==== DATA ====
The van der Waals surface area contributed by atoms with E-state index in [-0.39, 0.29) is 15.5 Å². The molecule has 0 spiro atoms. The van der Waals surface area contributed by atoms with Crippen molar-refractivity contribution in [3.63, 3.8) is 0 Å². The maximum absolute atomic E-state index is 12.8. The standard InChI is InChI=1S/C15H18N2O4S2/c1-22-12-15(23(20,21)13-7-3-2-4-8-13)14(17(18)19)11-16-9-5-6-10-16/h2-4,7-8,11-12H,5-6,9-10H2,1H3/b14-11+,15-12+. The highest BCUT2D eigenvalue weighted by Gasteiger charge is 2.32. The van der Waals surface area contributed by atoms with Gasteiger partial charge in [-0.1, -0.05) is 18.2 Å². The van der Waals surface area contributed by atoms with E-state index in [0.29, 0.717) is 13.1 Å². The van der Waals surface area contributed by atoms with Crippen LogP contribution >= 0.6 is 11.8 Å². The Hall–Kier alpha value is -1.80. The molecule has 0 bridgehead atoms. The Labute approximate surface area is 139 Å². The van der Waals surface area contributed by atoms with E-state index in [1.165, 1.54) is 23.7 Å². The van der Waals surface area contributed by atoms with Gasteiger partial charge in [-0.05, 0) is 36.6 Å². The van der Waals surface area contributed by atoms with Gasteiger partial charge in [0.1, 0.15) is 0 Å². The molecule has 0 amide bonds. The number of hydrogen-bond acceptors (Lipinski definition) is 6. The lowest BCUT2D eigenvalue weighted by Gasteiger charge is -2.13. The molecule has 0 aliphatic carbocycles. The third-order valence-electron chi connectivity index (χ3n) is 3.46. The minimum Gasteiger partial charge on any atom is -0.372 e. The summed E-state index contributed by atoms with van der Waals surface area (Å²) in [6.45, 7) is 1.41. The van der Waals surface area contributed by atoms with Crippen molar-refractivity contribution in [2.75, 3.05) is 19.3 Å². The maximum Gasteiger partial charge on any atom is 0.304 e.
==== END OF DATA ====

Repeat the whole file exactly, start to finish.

The van der Waals surface area contributed by atoms with E-state index in [-0.39, 0.29) is 15.5 Å². The molecule has 0 spiro atoms. The van der Waals surface area contributed by atoms with Crippen molar-refractivity contribution in [3.63, 3.8) is 0 Å². The maximum absolute atomic E-state index is 12.8. The standard InChI is InChI=1S/C15H18N2O4S2/c1-22-12-15(23(20,21)13-7-3-2-4-8-13)14(17(18)19)11-16-9-5-6-10-16/h2-4,7-8,11-12H,5-6,9-10H2,1H3/b14-11+,15-12+. The highest BCUT2D eigenvalue weighted by Gasteiger charge is 2.32. The van der Waals surface area contributed by atoms with Gasteiger partial charge in [-0.1, -0.05) is 18.2 Å². The van der Waals surface area contributed by atoms with E-state index in [0.29, 0.717) is 13.1 Å². The van der Waals surface area contributed by atoms with Crippen LogP contribution >= 0.6 is 11.8 Å². The Hall–Kier alpha value is -1.80. The molecule has 0 bridgehead atoms. The Labute approximate surface area is 139 Å². The van der Waals surface area contributed by atoms with E-state index in [1.165, 1.54) is 23.7 Å². The van der Waals surface area contributed by atoms with Gasteiger partial charge in [-0.05, 0) is 36.6 Å². The van der Waals surface area contributed by atoms with Gasteiger partial charge in [0.1, 0.15) is 0 Å². The molecule has 0 amide bonds. The number of hydrogen-bond acceptors (Lipinski definition) is 6. The lowest BCUT2D eigenvalue weighted by Gasteiger charge is -2.13. The molecule has 0 aliphatic carbocycles. The third-order valence-electron chi connectivity index (χ3n) is 3.46. The minimum Gasteiger partial charge on any atom is -0.372 e. The summed E-state index contributed by atoms with van der Waals surface area (Å²) in [6.45, 7) is 1.41. The van der Waals surface area contributed by atoms with Crippen molar-refractivity contribution in [2.75, 3.05) is 19.3 Å². The maximum Gasteiger partial charge on any atom is 0.304 e.